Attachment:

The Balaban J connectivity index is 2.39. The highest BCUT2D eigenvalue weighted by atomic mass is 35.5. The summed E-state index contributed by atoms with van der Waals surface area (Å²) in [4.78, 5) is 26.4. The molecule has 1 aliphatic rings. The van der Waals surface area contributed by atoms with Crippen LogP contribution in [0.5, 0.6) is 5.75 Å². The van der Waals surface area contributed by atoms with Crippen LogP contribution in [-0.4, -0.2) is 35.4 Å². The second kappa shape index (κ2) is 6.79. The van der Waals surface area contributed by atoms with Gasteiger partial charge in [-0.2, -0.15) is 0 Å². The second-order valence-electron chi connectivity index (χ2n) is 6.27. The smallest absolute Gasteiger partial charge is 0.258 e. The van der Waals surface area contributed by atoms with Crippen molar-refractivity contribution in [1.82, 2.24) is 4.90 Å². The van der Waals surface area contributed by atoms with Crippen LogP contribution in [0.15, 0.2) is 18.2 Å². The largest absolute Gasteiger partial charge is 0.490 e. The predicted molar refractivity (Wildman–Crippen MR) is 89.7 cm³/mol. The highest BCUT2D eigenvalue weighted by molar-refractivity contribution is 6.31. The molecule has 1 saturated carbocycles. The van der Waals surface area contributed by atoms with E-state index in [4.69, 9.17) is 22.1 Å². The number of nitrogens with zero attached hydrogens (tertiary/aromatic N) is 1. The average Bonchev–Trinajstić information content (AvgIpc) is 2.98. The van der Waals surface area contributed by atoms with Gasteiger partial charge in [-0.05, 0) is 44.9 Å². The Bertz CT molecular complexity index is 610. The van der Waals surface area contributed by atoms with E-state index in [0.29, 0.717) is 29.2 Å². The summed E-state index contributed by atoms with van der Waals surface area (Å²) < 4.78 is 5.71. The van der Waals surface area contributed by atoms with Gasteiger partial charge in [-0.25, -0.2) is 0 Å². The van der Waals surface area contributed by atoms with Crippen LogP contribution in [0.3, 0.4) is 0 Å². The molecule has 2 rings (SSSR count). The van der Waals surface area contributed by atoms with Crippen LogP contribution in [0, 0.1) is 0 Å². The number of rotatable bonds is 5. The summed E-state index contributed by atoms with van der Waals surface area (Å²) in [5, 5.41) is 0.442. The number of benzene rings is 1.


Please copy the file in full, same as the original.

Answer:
The Balaban J connectivity index is 2.39. The highest BCUT2D eigenvalue weighted by atomic mass is 35.5. The summed E-state index contributed by atoms with van der Waals surface area (Å²) in [4.78, 5) is 26.4. The molecule has 1 aliphatic rings. The van der Waals surface area contributed by atoms with Crippen LogP contribution in [0.5, 0.6) is 5.75 Å². The van der Waals surface area contributed by atoms with Crippen LogP contribution in [-0.4, -0.2) is 35.4 Å². The second kappa shape index (κ2) is 6.79. The van der Waals surface area contributed by atoms with Gasteiger partial charge in [-0.2, -0.15) is 0 Å². The second-order valence-electron chi connectivity index (χ2n) is 6.27. The smallest absolute Gasteiger partial charge is 0.258 e. The van der Waals surface area contributed by atoms with Crippen molar-refractivity contribution in [1.82, 2.24) is 4.90 Å². The van der Waals surface area contributed by atoms with Crippen LogP contribution in [0.15, 0.2) is 18.2 Å². The largest absolute Gasteiger partial charge is 0.490 e. The predicted molar refractivity (Wildman–Crippen MR) is 89.7 cm³/mol. The highest BCUT2D eigenvalue weighted by molar-refractivity contribution is 6.31. The molecule has 1 saturated carbocycles. The van der Waals surface area contributed by atoms with E-state index in [4.69, 9.17) is 22.1 Å². The number of nitrogens with zero attached hydrogens (tertiary/aromatic N) is 1. The average Bonchev–Trinajstić information content (AvgIpc) is 2.98. The van der Waals surface area contributed by atoms with Gasteiger partial charge in [-0.05, 0) is 44.9 Å². The Bertz CT molecular complexity index is 610. The van der Waals surface area contributed by atoms with E-state index in [0.29, 0.717) is 29.2 Å². The summed E-state index contributed by atoms with van der Waals surface area (Å²) < 4.78 is 5.71. The van der Waals surface area contributed by atoms with Gasteiger partial charge in [-0.25, -0.2) is 0 Å². The van der Waals surface area contributed by atoms with Crippen LogP contribution in [0.3, 0.4) is 0 Å². The molecule has 2 rings (SSSR count). The van der Waals surface area contributed by atoms with Crippen LogP contribution in [0, 0.1) is 0 Å². The number of rotatable bonds is 5. The summed E-state index contributed by atoms with van der Waals surface area (Å²) in [5, 5.41) is 0.442. The number of benzene rings is 1.